The bikers are so crazy that there are some areas where signs tell bikers that they must get off and walk the bikes through that particular spot. I completely understand why. So many bikers almost ran me over that I stopped counting at 16.

Bike parking lot in the piazza.

3-Ferrara is home also to a weirdly shaped bread called “coppia” (formerly ciupeta). The best way I can describe it is to say it looks like a dog splayed out on all fours.  There is a central knot with two breadstick-like appendages on either side.  They also bake another (photo below) that has a bunch of little spikes sticking out. 

I’m not wild about their bread as it tastes flat to me. My understanding is that they make it using a very fine flour, which I think contributes to its lack of crust and texture.

By the way, there are supposedly 330 bakeries in Ferrara.

Bread in Ferrara

4- Phones. Phones. Phones. At the outset, let me just put it out there: I’m obviously addicted to my iPhone. I depend on it for a lot of things, and sometimes I even use it as a phone. I don’t know what I did before cell phones.

That said, if the FAA ever allows the use of cell phones on planes, I’m going to shoot myself in the foot.  It’s bad enough that people have to talk on the phone when they’re shopping in stores or markets, but a small, enclosed space is a totally different experience. I’ve taken a number of journeys by train over the past two weeks, and the noise caused by people who have to make a call while on their journey is enough to make me pazza.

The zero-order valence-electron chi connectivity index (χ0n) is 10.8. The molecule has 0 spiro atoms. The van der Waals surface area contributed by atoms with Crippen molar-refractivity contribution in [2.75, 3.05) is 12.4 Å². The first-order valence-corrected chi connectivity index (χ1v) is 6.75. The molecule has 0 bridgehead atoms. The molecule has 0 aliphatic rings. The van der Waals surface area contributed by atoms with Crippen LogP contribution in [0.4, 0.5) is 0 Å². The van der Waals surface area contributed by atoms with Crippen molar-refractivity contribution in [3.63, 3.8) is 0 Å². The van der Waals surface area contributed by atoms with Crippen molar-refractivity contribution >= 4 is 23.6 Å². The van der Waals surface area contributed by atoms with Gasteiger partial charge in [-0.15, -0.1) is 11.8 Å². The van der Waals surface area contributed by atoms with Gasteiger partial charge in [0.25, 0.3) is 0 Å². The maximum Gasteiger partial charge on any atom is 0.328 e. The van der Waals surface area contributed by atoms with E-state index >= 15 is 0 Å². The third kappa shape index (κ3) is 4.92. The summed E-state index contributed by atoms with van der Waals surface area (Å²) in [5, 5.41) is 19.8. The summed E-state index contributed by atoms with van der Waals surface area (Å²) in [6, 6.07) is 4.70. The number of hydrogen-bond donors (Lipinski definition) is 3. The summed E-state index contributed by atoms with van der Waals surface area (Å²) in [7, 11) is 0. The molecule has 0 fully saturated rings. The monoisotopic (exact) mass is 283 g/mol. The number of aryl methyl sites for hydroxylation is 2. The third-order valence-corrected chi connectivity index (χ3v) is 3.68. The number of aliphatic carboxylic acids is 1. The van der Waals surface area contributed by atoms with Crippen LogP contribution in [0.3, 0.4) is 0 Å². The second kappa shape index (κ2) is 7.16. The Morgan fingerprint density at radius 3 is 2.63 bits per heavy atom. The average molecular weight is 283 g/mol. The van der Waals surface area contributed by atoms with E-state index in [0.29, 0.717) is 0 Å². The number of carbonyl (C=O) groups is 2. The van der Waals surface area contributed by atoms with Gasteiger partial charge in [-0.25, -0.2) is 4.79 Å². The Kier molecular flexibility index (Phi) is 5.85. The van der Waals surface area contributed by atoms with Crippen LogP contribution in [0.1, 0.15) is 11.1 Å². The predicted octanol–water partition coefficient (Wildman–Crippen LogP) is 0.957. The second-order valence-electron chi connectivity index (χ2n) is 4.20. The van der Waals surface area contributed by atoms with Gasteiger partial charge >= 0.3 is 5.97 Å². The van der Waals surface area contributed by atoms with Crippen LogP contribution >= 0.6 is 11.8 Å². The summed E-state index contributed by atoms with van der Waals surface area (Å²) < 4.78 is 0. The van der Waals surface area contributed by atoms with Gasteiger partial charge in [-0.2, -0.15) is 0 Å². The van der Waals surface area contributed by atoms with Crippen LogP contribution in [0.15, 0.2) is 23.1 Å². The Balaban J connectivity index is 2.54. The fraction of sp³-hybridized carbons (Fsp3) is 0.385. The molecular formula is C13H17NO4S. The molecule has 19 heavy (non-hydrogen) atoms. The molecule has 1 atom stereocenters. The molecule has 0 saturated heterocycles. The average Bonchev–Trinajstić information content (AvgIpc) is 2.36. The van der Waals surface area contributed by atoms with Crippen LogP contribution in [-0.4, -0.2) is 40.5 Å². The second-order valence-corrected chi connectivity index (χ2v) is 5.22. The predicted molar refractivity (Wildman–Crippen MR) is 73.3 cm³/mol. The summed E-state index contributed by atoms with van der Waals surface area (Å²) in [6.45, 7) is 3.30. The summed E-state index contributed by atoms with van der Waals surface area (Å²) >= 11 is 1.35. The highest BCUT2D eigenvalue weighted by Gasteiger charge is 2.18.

This lady was screaming into her phone 3 train platforms away.
Why is it that everyone thinks he/she has to elevate his/her voice so that the person on the other end can hear them? It’s bad enough to listen to the person sitting two rows behind you shouting into the phone, but to have to listen to the other person blabber replies is worse.

During my trip to Ferrara, three people were talking on their phones at the same time. On the return, there were a few others, although the gal in the seat across the aisle from me was obviously trying to win the competition for the loudest, non-stop phone monologue from Ferrara to Bologna.

5-Many Americans still smoke. Many Europeans still smoke. Many Italians still smoke. I don’t quite understand anyone’s fascination with cigarettes. I can’t tell you how many times I’ve walked into a store to look at something to find out that the human chimney outside was either the owner or employee.  At every train or bus stop, a good number of the people waiting snuff out their cigarettes just before they board. I think that the second-hand crap in my lungs has quadrupled just in the three weeks I’ve been here.

Tabbachi always have the "T" sign.
While the supermarkets don’t sell cigarettes, there is no shortage of shops where people can buy them. You’ll find tabacchi (pronounced ta-BACK-ee) all over Italian cities and towns.  These little shops sell everything—water, soda, snacks, lotto tickets, souvenirs, and tobacco products. They open early and usually close late. 

24-hour Nicotine dispenser
Of course, with the amount of nicotine ingested in this country, someone undoubtedly needs a fix in the middle of the night. What do they do then? They use the 24-hour cigarette machine at the tabacchi.

If you happen to smoke and hear someone hacking loudly in protest as she walks by, it’s probably me.